Thus the lower end should not be abandoned, while gradually developing the high-end and the middle level tourism. The contribution of tourism to GDP was 1.7% in 2012 and 2.5% in 2013.
Human resource constraint
There has been a plan to increase the number of hotels and hotel rooms by a substantial number. The challenge is regarding adequacy of the human resources to meet this increase. Many hotels in Maldives, UAE, Qatar and Oman consists of Sri Lankan workers – managers, cooks, waiters, gardeners, room boys, hotel car drivers, etc., which proves that there is migration of skilled and semi-skilled workers overseas.
Casinos and other night entertainments
There should be a carefully-thought-out exercise based on what other competing countries are providing in terms of nightlife and entertainments.
Top Market Opportunities
The country has beautiful tropical golden palm fringed beaches, lush green landscapes, world-famous tea plantations, scenic waterfalls and mountain passes. Apart from that there is a variety of wildlife which can enrich one’s travel experience. One of the biggest wildlife attractions, the Yala National Park is visited by a million people each year. The park features a number of endangered animals, including mugger crocodiles and bengal tigers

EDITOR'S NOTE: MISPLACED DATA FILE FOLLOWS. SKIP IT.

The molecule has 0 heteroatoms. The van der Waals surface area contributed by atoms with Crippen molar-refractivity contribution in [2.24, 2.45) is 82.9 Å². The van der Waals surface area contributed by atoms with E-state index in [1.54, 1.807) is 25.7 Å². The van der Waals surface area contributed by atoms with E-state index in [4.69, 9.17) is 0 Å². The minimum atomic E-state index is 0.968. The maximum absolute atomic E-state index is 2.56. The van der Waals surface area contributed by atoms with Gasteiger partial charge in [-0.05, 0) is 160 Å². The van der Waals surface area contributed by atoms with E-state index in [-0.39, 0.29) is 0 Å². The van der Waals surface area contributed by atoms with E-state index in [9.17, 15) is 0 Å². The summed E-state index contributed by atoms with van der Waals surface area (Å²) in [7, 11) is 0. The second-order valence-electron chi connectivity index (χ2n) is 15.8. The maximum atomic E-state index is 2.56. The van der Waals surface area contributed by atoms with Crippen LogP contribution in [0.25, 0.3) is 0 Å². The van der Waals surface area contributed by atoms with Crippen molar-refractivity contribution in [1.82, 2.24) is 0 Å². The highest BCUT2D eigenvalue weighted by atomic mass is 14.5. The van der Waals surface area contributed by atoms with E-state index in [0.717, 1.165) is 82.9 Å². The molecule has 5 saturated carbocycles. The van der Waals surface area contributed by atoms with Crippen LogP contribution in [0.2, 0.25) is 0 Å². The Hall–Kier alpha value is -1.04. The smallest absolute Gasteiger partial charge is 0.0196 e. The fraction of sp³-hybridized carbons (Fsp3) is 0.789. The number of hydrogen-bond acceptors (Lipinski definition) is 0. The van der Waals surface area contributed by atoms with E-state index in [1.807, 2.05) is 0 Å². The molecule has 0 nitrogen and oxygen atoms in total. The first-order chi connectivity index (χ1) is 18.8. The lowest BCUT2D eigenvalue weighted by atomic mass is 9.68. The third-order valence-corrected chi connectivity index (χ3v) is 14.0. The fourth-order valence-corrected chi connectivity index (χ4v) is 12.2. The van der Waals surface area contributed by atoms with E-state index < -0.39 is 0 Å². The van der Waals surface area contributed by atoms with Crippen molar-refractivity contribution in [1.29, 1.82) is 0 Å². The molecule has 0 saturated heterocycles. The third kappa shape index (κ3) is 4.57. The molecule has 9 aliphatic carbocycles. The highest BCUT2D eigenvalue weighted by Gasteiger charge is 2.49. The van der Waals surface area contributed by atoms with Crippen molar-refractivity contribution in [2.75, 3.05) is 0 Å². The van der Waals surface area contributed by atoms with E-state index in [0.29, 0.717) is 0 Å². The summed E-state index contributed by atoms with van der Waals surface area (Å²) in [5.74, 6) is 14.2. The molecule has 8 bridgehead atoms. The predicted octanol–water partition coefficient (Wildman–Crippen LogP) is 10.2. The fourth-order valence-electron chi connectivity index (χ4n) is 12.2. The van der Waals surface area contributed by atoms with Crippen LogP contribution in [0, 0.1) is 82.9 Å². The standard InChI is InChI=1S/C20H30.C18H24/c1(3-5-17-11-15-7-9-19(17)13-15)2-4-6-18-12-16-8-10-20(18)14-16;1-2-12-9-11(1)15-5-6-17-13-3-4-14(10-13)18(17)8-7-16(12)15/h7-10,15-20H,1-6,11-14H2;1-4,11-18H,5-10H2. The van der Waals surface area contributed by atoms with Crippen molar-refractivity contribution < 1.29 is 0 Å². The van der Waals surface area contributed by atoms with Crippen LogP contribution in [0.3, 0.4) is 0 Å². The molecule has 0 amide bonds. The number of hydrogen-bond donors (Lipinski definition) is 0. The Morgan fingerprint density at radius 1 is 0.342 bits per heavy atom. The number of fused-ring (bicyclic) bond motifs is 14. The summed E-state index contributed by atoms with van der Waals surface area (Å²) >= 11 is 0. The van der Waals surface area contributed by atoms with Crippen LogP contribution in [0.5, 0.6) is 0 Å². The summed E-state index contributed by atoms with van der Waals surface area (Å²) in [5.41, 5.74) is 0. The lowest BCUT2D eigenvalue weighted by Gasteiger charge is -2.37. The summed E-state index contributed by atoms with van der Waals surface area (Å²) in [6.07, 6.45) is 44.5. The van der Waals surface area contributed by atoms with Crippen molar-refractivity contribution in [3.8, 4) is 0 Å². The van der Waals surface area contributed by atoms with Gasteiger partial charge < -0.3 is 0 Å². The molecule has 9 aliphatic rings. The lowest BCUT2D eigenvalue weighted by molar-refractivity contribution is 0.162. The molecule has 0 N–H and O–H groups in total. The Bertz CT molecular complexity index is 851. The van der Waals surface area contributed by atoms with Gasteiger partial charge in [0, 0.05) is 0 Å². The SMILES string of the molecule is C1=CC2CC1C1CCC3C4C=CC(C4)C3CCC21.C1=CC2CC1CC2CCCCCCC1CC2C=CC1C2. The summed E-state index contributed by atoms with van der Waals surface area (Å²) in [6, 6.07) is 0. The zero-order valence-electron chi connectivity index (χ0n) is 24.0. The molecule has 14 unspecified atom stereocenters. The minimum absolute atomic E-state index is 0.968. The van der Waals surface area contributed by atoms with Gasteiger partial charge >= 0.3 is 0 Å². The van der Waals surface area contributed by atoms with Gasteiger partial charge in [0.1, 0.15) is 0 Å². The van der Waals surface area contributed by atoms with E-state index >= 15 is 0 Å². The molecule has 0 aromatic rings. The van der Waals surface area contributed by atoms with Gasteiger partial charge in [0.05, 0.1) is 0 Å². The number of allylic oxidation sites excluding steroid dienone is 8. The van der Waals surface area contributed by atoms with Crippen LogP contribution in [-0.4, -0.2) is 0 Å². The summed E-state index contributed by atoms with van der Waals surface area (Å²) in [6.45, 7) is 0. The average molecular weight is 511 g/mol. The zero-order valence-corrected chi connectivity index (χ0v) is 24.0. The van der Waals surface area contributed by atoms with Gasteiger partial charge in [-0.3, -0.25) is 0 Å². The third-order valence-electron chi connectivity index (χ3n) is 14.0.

Adventurous water sports, exotic dishes, colourful festivals and an understanding of the country’s history like ancient dynasty in terms of ruined capitals, rock fortresses, cave temples, giant Buddha and the sacred city of Kandy are other major attractions.
Geographical Location The country can be leveraged to an international transit point like Dubai or Singapore, as it is positioned over the equator.
Government policy The Sri Lanka Tourism Development Authority (SLTDA) is aiming to developing the current and potential new markets together with the Sri Lankan Government and the local and international media partners. The SLTDA offers investors various attractive and feasible trade support schemes and business opportunities for developing the infrastructure of the country.